Tristan Yates has posted a scathing report of IBM's actions at "one of the biggest defense contractors in the world". I found it via Dave Oliver who said that he didn't find it hard to believe. I've witnessed similar actions at "a major insurance company on the west coast". :)
I was a senior architect in the consulting group of a software vendor selling e-business type applications that ran on J2EE. The two primary platforms at the time were Weblogic/Oracle and Websphere/DB2. The sales folks brought me in for an afternoon presentation and q&a on our architecture. On the way to the meeting came the "oh, by the way IBM is going to be there too". There were four of us from my company - myself, a business analyst, a project manager and the sales person. There was about a dozen managers from the prospect as a recall. Everybody was business casual and relaxed. IBM had packed the room with about a dozen "experts" from various technology groups (MQ Series, DB2, WebSphere, etc.) - all wearing suits and wingtips. Now, this was "our show" - each software vendor met the customer panel, gave their pitch and answered questions. At the time in 2000 our technology was ahead of the curve and we had way more "boxes checked" than the competitors.
IBM managed to speak first and show pretty Powerpoint slides with all their various technologies and hardware tied together and working nicely. The thing is, they had taken our materials and overlaid them with all their technology in and around it - however unnecessary it was. That annoyed me, as I said, because it was our time to talk about our product. So I showed a few slides and began interacting with the customer audience - using the whiteboards to draw simpler diagrams of what was needed and how our things fit together. As time went on and they probed deeper, it became apparent that all the IBM stuff was fluff. No, you didn't need to buy/install MQSeries as we built our product over JMS so any messaging would work. No, you technically didn't need WebSphere as our stuff was J2EE compliant and ran on several Java application servers. In fact, our developers preferred to use WebLogic as it was easier, lighter and had more features (little dig). Etc., etc., etc.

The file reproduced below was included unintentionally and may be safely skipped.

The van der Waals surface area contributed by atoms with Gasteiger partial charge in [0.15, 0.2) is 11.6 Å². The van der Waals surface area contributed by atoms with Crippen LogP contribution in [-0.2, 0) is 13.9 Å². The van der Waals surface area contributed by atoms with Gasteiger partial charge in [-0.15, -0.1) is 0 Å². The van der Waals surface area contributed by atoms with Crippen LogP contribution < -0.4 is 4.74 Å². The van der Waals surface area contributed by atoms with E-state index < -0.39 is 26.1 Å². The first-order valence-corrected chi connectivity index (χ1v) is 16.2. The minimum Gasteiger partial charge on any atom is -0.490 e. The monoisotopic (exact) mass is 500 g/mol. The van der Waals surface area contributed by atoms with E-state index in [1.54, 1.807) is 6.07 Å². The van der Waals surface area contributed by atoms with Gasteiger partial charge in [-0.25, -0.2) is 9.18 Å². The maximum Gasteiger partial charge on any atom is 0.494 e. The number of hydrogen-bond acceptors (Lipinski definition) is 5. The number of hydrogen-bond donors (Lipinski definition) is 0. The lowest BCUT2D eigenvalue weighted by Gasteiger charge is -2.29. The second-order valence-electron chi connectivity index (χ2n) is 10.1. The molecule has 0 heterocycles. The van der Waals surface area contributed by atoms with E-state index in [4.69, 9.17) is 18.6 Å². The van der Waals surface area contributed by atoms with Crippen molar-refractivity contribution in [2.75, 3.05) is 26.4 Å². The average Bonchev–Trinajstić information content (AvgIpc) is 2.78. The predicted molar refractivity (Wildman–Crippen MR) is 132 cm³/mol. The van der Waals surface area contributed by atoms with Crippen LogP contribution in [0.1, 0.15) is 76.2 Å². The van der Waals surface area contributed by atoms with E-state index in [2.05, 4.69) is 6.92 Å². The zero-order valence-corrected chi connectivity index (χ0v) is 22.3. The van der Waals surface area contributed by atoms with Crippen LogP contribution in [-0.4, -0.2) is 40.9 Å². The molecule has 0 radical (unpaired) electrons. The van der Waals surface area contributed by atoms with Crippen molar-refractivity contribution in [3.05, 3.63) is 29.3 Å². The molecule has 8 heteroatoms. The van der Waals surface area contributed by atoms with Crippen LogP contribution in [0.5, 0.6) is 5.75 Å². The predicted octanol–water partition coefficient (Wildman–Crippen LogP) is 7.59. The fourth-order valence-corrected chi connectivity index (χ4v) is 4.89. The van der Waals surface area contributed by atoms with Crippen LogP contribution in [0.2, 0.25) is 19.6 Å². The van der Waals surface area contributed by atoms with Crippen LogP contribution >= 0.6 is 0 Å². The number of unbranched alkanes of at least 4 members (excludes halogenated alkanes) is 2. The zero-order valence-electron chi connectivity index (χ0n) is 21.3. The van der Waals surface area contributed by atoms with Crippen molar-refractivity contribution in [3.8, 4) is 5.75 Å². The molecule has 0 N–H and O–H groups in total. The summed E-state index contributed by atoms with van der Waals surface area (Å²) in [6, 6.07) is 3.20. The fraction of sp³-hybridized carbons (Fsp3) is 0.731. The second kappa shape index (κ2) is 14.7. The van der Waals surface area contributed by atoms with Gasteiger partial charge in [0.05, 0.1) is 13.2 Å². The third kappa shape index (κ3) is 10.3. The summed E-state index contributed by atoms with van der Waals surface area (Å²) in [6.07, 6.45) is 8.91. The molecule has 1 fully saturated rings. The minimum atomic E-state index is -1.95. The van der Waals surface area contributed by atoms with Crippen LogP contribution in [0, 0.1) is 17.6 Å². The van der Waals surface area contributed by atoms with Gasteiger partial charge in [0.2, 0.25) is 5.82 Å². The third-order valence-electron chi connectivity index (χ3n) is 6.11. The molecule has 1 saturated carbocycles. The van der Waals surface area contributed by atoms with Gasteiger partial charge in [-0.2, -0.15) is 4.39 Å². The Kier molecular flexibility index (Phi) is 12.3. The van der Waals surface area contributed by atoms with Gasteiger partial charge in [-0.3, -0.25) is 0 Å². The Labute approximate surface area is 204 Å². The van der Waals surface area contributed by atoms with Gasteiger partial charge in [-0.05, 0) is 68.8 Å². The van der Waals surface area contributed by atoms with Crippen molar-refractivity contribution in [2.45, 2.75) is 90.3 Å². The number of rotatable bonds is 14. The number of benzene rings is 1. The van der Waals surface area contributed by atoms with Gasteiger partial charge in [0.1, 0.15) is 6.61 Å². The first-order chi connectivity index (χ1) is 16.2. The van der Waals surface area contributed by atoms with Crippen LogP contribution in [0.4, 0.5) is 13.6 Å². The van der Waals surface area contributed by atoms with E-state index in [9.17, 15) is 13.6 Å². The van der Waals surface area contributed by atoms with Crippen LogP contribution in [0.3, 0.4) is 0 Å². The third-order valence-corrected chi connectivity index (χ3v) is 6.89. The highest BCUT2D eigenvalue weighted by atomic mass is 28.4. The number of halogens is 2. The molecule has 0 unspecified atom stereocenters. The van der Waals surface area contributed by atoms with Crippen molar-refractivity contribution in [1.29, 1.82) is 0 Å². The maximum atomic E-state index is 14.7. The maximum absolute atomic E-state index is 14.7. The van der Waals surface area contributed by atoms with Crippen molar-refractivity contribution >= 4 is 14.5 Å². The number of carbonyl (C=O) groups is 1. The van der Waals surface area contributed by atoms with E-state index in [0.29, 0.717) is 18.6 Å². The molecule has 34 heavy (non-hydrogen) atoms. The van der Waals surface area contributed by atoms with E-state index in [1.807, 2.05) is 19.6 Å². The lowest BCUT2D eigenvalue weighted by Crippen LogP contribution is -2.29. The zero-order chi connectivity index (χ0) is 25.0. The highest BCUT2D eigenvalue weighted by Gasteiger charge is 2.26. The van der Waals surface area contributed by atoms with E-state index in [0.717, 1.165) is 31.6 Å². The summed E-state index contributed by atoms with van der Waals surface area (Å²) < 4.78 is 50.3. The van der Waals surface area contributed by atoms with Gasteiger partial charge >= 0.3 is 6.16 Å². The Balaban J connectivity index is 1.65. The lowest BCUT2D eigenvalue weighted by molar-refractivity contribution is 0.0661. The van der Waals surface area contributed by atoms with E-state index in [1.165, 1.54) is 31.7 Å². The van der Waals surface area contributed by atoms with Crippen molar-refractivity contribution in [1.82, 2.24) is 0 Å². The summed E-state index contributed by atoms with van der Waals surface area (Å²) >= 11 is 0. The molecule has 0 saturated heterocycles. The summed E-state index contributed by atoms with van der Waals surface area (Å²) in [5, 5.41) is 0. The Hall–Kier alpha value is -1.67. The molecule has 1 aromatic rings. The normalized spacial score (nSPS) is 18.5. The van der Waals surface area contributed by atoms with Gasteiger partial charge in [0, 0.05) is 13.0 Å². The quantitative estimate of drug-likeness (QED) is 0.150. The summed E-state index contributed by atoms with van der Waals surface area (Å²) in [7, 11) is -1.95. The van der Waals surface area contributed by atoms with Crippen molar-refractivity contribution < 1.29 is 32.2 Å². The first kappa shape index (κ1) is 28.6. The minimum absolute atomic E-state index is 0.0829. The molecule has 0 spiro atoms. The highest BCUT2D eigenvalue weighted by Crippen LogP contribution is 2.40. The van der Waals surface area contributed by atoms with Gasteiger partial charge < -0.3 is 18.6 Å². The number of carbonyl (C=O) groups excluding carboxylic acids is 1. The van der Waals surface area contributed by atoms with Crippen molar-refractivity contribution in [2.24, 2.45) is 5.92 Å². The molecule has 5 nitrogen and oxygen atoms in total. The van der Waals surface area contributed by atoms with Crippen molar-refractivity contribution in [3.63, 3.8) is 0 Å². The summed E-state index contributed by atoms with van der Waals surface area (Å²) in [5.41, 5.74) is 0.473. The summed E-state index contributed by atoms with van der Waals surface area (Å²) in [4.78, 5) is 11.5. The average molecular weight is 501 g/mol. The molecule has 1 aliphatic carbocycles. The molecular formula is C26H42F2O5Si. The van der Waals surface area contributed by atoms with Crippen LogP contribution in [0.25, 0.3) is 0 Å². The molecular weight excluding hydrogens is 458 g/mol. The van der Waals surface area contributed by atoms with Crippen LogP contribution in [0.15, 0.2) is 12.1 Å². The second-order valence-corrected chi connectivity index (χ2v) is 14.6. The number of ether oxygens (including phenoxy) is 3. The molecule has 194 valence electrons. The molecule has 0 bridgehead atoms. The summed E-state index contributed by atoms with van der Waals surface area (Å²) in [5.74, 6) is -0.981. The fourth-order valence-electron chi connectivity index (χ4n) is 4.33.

In the end the customer bought licenses and, under IBM's direction, implemented everything themselves - with lots of IBM consultants writing unnecessary code to tie in IBM solutions. Folks who had never seen much less been trained on our application. Over two years later, after I had left the company, my partner and I were contacted to rush out and help troubleshoot problems. They were just trying to go live and there were major issues that needed deep technical skills to unravel and stabilize. We said, "no thanks" ;)